In the Studio with Tim Abel

In January, RAM's Curator of Exhibitions Lena Vigna interviewed RAM Artist Fellowship Recipient Tim Abel.

Lena Vigna: Please share the basics of your art career thus far. Education, years working, etc. How long have you been a part of the Racine/Kenosha community?

Tim Abel: Short version: I received my MFA in 2008 and cemented my way of working with materials at that time. I have been moving in and out of the area for quite a while and, honestly, I began feeling part of this community with the award of the fellowship.

Vigna: Would you please describe your workwhat materials you use, what subject matters you explore?

Abel: I like the surprise of working with and transforming common materials such as paper and plastic shopping bags or packing supplies. I explore a tactile response through sewing—with constant revisions and reworking, the materials lead the making.

Using embroidery, sewing, and quilting, I quietly confront ideas of masculinity through my method of making. I use traditional quilting patterns, or the quilting notion of using a repeated shape to create a sewn composition, as my current guiding method. My chosen materials of paper and plastic also eschew traditional norms of permanency, as does my deliberate preference to create temporary installations.

Vigna: How often are you in your studio? Do you work outside of your studio much or at all?

Abel: As a father of two boys (a 5-year-old and 7-month-old), I have very fragmented studio time. My wife (a poet) and I were just joking about our creative practices—saying that our sons’ Maslow’s Hierarchy of Needs are like two little triangles teetering on top of our heads. Their triangle needs comes first then come ours. It is a crazy balancing act, and can be chaotic at times, but I can’t think of any other way of being. I am happy to have my tiny art directors as part of my practice.

To optimize work time, my studio has always been part of my living space: converting the dining room into a studio, carving out a section of the kitchen, transforming the front porch, having my work table be one more element in the living room, etc. I have also tried to include my oldest son in my work time so he has an easel next to mine or can climb up on to my work table and work/play on one end while I sew on the other. When he can, has also been included when installing my large paper works for shows. If all else fails, I have the time after they [my children] go to bed, which lately means about 10:00.

As a way to be realistic about this ultimate fragmenting of time, I keep a running wall of small works. It could be a fragment of fabric, a photo I found during the day, a small paper collage, or older work that finds resonance. I see this as a gathering practice: it gives me a chance to add a single element and re-arrange or contextualize a larger work. I think of the individual elements as something akin to quilt blocks and the whole arrangement becomes an ever-evolving wall quilt. This gives me a chance to work, even in small moments. I also keep as many larger projects going at one time as I can, so that I can be ready if I get a moment of focused time.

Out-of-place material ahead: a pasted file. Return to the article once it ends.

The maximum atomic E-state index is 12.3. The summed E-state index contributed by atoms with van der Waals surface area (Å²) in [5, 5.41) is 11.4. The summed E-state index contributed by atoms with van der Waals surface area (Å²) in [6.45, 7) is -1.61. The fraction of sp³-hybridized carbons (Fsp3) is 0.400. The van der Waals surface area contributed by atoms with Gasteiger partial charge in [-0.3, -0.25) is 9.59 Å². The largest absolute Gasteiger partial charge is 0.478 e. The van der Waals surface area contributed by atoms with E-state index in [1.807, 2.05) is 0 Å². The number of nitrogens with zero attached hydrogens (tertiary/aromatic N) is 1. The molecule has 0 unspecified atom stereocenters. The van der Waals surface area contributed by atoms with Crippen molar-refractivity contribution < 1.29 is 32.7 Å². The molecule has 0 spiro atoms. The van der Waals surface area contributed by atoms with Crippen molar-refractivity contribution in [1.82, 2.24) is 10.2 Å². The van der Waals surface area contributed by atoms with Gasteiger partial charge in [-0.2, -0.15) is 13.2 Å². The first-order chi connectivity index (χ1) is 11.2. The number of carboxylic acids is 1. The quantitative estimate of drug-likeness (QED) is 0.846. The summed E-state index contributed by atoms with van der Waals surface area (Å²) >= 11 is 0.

I am also an art educator, so my professional work life runs parallel to my creative work life. I have been lucky to able to coordinate collaborative projects that call on my own practice: making printmaking-based bus murals with teens; working with artists to develop collaborative projects for children and families; transforming printmaking into a digital product that can live as a digital animation or banner both in the U.S. and in South Africa.

Vigna: What inspires you most these days? But also what do you go to bed thinking about most nights?

Abel: Oh, where do I start? I will try to answer this question backwards. For me, at the core of it, I am constantly baffled by the world. My mind defaults to geologic time and Carl Sagan’s blue dot when I think about my place in the world. And at the most local time level, the direction in politics and the normalization of political expediency over human ethics has been and continues to be a large source of anxiety for me.

That said, I obsess over trying to find order in the world around me. For the last two years, I have been documenting pattern as an almost daily ritual: parking lot stalls, cast shadows from chain-link fencing, crosswalks, and gas station cover patterns. This practice keeps me looking. I think it gives me a net to deal with the world, so I can then go and make art to then internalize that order, when the world at large seems to lack it.

Vigna: Why the RAM Artist Fellowship? 

Abel: I feel like my interest in craft--sewing, quilt-based patterns, and handiwork—fits and finds a home with RAM. This year has been a year of flux, but my work is partly about responding and normalizing flux, so I feel very well on my path of making.